Stuck in the Trenches: Verdun Makes War Hell
Set during World War I, Verdun is a first-person-shooter that fully immerses you in the frontline battlefield of trench warfare. Not only must you defend your own base, but you have to attack your enemies and dominate their headquarters, too. You know, the typical FPS stuff, just on the bleak battlefields of the First World War.
Diving into Verdun, you’re given a very brief and generic tutorial that explains the main mode of the game, Frontlines. Then you’re thrown into the trenches -- literally.
Frontlines is a game of momentum where you have to push to your enemies' trenches in order to gain the lead, all while defending your own. Of course, this is war, and there are more squads than yours on your side, but other squads of allies -- and of course enemies.
So the more squads on your side, the better. A concept that’s great in theory, but can really screw you over if half of your allies quit midway through -- which does seem to happen more often than not. And if this happens, you’ll then be set up for failure as your own squad will probably not be able to hold the line.
This back and forth lasts forever (and ever -- just like real war) until one side pushes far enough to reach their enemies' headquarters. But just like real war, battle strategies don't always work out like they're planned, so it’s also possible to reach a draw if time expires. Personally, I lasted long enough to see the result of a few of games, most of which were draws. So sometimes, realism isn't the best design choice for a game ...
Patience is really the name of the game. Hiding in the trenches to defend from the coming enemy onslaught, or attacking the enemy trenches too hastily, can be risky if you try to do too much too fast far. Your best course of action is essentially to sit -- and wait. Wait for your enemy to make a mistake you can take advantage of.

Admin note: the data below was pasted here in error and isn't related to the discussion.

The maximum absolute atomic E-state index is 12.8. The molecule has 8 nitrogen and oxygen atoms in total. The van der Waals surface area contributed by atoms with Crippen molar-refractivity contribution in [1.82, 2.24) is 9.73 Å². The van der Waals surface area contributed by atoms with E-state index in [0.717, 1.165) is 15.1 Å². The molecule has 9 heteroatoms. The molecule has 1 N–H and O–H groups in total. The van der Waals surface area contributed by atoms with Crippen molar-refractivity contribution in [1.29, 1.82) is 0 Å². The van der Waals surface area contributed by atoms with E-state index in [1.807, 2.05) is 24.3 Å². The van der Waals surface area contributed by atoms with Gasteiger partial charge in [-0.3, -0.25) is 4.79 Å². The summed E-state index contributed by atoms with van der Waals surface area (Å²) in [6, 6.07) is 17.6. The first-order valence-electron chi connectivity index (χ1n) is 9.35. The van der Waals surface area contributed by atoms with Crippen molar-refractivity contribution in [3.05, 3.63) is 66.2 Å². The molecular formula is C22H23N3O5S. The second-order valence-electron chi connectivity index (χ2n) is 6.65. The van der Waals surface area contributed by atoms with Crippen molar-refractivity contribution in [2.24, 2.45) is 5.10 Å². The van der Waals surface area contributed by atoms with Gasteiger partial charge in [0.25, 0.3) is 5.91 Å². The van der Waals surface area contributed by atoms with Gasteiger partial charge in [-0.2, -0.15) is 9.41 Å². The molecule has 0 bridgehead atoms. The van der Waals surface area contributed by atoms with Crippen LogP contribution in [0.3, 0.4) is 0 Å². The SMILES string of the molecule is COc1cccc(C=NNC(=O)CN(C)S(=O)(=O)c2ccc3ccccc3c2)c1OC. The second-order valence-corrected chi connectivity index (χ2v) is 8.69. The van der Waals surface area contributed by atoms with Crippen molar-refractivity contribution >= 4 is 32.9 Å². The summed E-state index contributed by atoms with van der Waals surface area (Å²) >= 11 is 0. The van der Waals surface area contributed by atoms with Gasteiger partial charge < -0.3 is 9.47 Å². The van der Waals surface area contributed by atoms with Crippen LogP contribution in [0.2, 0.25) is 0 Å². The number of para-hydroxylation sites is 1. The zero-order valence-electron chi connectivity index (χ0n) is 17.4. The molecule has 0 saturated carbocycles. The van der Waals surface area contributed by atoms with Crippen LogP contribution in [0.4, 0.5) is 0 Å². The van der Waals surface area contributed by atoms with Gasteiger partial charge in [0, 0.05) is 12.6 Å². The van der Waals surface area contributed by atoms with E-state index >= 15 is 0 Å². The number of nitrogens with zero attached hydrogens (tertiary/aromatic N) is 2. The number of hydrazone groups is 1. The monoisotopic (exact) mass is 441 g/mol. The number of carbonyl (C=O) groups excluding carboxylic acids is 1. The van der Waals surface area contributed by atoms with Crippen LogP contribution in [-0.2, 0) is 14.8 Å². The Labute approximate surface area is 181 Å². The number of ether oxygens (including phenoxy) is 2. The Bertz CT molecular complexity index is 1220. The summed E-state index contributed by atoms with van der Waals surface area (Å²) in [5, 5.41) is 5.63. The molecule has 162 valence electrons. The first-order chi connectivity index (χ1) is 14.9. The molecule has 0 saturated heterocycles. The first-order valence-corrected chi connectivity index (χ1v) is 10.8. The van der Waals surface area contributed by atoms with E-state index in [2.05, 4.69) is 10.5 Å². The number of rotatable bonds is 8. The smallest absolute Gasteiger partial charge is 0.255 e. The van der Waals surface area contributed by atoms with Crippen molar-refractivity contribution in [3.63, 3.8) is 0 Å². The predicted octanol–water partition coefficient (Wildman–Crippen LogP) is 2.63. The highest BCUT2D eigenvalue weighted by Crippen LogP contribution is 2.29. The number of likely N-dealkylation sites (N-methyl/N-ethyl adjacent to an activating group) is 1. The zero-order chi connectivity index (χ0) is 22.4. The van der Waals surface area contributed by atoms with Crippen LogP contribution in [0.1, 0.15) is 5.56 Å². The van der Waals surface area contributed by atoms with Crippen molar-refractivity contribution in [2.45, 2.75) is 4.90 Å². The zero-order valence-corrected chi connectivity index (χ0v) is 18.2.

And really, this game is definitely meant for FPS players looking to amp up their first-person shooter skills. Why? Because aiming is pretty difficult and one shot usually equals a kill. Which is great...if you have great aim. If not, you’re basically a sitting duck throughout the entire round...which goes back to patience. The best way to play is to simply wait in your area for the perfect moment to catch your enemy out of place. Sit. And wait.
But there's something more: When you do decide to make a move for it, the movement mechanics can be a bit damning as well. There's substantial lag between standing, sprinting and crouching. It’s also ridiculously easy to accidentally suicide when getting snagged on barbed wire. Of course, it's another danger of war, but hey, this is a video game and that stuff just gets annoying -- especially coupled with rough mechanics and a tight difficulty curve.
Besides Frontlines, you can play Rifle Deathmatch, Attrition and Squad Defense. But it's like a war of attrition here, too. Every time you try to enter a different game mode, the connection seems to fail. There simply aren't enough players online.
So, while the scenery graphics are visually pleasing, especially for a WWI based game, Verdun falls a little short when compared to other a multiplayer FPS titles like Battlefield 1. As a beginner, it can be very difficult to immerse yourself into the world and its mechanics, and unless you have spot-on aim, your attack attempts will most likely fail.
Developers M2H and Blackmill games have done well with Verdun, but the whole experience still feels like it's lacking some of the visceral edge that all FPS players search for.
Verdun is available on Windows, OS X, Linux, PS4, and Xbox One. You can also snag the 'Horrors of War' expansion for free on Steam.